Impacts of the Ukraine Crisis on Biden’s Foreign Policy
10 octobre 2022
The month of October 1962 saw several international crises and events that would normally be of deep concern to a US president. Most notably, a simmering border dispute between China and India went red hot, with 30 000 troops of the People’s Liberation Army moving deep into Indian-claimed territory. The Indians desperately sought American military assistance – even asking for manned fighter jets to fend off the Chinese – and one late October headline in Newsweek magazine, referring to the huge populations of the two belligerents, read « A Third of the World at War. » Elsewhere, American military forces withdrew from Laos, Venezuela’s president suspended his country’s civil liberties, anti-apartheid activists attacked infrastructure targets in South Africa, a high-level KGB officer working for the CIA was arrested in Moscow, France adopted a new constitution, and the United Nations refused the People’s Republic of China admission to the world body. The Kennedy Administration tracked these events and reacted when necessary. But the attention of the American president and his senior advisors was elsewhere. That October, John Kennedy was focused like a laser beam on the Cuban Missile Crisis, which brought the United States and the Soviet Union to the brink of full-scale nuclear war.
President Biden is similarly focused on a major strategic threat, once again coming from Russia. The Biden Administration has, understandably, emphasized the international and domestic impacts of the conflict between Russia and the Ukraine. With Russian President Putin’s unilateral incorporation of Ukrainian territory into the Russian Federation, and Putin’s thinly veiled threats of the use of nuclear weapons in Ukraine, the need for strong American leadership is ever more pressing. An unintended result of this focus, however, is that many American foreign policy priorities of the recent past may be nudged aside by the need to manage the Ukrainian crisis.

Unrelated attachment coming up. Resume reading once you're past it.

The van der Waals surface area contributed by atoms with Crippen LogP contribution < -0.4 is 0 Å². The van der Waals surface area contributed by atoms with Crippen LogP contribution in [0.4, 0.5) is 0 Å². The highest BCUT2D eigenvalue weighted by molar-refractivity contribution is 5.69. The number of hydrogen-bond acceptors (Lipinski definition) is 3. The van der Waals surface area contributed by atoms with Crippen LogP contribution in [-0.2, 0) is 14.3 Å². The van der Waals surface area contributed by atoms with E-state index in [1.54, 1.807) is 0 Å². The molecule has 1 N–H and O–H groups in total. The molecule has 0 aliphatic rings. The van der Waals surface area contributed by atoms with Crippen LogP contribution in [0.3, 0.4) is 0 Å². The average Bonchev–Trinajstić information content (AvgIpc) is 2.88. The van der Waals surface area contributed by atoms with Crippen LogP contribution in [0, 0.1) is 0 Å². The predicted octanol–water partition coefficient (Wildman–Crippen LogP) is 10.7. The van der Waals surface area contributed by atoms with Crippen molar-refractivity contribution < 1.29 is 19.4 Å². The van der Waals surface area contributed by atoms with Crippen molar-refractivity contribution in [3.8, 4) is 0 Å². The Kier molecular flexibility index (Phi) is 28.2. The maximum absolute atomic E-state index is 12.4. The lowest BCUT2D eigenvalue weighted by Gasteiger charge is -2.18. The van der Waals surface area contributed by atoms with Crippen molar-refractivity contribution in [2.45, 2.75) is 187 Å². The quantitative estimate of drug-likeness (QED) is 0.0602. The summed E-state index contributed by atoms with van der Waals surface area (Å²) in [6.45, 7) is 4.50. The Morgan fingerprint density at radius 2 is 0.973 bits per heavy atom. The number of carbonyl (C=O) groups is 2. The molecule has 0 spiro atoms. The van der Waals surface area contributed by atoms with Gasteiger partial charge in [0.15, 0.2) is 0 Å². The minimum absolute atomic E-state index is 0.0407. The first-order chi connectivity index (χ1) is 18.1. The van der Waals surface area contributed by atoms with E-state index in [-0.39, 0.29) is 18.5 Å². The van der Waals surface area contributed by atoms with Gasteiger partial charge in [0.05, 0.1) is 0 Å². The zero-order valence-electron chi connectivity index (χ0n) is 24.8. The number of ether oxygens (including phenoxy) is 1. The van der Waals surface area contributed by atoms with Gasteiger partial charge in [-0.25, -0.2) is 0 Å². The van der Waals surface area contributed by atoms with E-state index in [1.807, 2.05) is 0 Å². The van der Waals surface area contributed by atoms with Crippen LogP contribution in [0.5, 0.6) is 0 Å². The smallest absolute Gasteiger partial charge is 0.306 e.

This is not to say that the administration is so absorbed by Ukraine that all other issues fall by the wayside. Far from it. But the American president’s bandwidth is largely taken up with Ukraine, and other issues could get shorter shrift than they might otherwise merit.
President Biden’s lengthy speech to the UN General Assembly in late September tells the story. Biden opens the speech with the Russian invasion of Ukraine: “Let us speak plainly. A permanent member of the United Nations Security Council invaded its neighbor, attempted to erase a sovereign state from the map.” The American president goes on to speak at length about various aspects of the Russian threat and returns to the issue several times. He discusses other priorities and challenges – notably climate change, economic issues and infrastructure, global health and food security, and (briefly) China – but Russia is very much at the heart of the President’s tour d’horizon of current US foreign policy. North Korea and Iran, which have featured prominently in earlier presidential speeches, get one sentence each, Middle East peace a short paragraph.